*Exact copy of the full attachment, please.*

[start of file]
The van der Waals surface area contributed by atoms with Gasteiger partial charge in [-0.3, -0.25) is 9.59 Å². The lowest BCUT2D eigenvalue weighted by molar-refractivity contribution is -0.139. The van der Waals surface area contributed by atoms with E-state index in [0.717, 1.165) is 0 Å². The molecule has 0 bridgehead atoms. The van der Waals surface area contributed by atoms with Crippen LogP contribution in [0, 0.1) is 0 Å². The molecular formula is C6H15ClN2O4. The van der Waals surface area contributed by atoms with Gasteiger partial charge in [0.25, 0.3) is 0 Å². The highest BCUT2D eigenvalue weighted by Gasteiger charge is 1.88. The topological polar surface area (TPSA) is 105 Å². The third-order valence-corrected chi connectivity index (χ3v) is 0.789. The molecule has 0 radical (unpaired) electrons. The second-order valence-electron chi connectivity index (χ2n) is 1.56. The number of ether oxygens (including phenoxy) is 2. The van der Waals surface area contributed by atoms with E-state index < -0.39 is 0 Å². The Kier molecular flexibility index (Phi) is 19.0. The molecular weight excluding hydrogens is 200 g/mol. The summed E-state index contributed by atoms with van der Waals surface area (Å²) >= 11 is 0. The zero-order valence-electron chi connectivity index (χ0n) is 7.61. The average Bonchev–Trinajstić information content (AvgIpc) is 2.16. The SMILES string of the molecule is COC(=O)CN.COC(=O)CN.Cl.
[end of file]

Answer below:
The van der Waals surface area contributed by atoms with Gasteiger partial charge in [-0.3, -0.25) is 9.59 Å². The lowest BCUT2D eigenvalue weighted by molar-refractivity contribution is -0.139. The van der Waals surface area contributed by atoms with E-state index in [0.717, 1.165) is 0 Å². The molecule has 0 bridgehead atoms. The van der Waals surface area contributed by atoms with Crippen LogP contribution in [0, 0.1) is 0 Å². The molecular formula is C6H15ClN2O4. The van der Waals surface area contributed by atoms with Gasteiger partial charge in [0.25, 0.3) is 0 Å². The highest BCUT2D eigenvalue weighted by Gasteiger charge is 1.88. The topological polar surface area (TPSA) is 105 Å². The third-order valence-corrected chi connectivity index (χ3v) is 0.789. The molecule has 0 radical (unpaired) electrons. The second-order valence-electron chi connectivity index (χ2n) is 1.56. The number of ether oxygens (including phenoxy) is 2. The van der Waals surface area contributed by atoms with E-state index < -0.39 is 0 Å². The Kier molecular flexibility index (Phi) is 19.0. The molecular weight excluding hydrogens is 200 g/mol. The summed E-state index contributed by atoms with van der Waals surface area (Å²) >= 11 is 0. The zero-order valence-electron chi connectivity index (χ0n) is 7.61. The average Bonchev–Trinajstić information content (AvgIpc) is 2.16. The SMILES string of the molecule is COC(=O)CN.COC(=O)CN.Cl.